Digital Technology transforming the mining sector
One of the key differences between the economic developments in Australia and the rest of the western economies has been its two-tiered phenomenon. Nationally the country was saved from the GFC by the mining boom, but the rest of the economy was heavily affected by the general slump in world finances.
A potential downside for Australia is that its excellent national economy exacerbated the effect of the GFC for the other sectors because of the high dollar. Australia is now one of the most expensive markets in the world, and this is reflected in consumer goods, housing, tourism and so on.
A greater than average effort will be needed from Australian businesses to overcome this cost disadvantage and one of the few tools available to them is ICT. The reason Australia’s productivity and competitiveness has fallen over in the last five years is that the GFC forced other countries to start reforming in order to take cost out of the economies. Australia did not have this need and now the country is running behind in many of the global economic developments.
Digital productivity is still not promoted as a key element in the transformation of the economy.
Interestingly, mining is one of the critical sectors that now needs to look at this economic transformation. Massive investments were made during the boom and in many cases money was not an issue. This, however, has changed. In order to be ready for the next cycle the mining industry will have to quickly reduce costs and make preparations to remain competitive against others in the global markets.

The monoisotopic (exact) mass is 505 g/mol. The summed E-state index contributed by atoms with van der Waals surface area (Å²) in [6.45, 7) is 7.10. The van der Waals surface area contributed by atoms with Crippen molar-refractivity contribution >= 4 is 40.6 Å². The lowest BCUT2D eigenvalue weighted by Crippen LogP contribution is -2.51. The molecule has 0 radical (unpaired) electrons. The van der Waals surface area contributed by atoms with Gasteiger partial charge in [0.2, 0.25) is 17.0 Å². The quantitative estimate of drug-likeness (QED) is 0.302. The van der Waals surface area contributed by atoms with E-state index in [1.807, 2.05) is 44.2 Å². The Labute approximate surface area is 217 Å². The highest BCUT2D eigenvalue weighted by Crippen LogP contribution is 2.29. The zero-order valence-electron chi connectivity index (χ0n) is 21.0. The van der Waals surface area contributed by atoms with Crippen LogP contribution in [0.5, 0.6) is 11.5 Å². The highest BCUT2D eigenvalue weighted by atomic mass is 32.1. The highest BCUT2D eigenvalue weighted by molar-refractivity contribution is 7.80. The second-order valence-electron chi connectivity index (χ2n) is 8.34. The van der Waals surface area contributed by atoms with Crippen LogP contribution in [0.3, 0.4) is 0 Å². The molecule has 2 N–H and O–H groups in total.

So what does digital productivity mean for the mining sector, and how can it use ICT to transform itself? One of the developments that we have highlighted in earlier reports is the use of M2M in, for instance, automatic vehicles. Safety – reducing costly accidents and incidents – is another area where sensors are going to play a key role.
It is not unthinkable that entire underground mining operations could become remotely operated as new imaging and drilling techniques, linked again to sensory infrastructure, is evolving. Similar techniques can also be used to better pinpoint valuable minerals and this will reduce the enormous amount of waste material that is included in traditional mining operations, plus the costs associated with that.
Similar ICT tools are explored for use in prospecting, allowing this to be carried out more effectively.
In short, expect the mining industry to make a serious effort in coming years to increase its productivity so as to be prepared for the next cycle.
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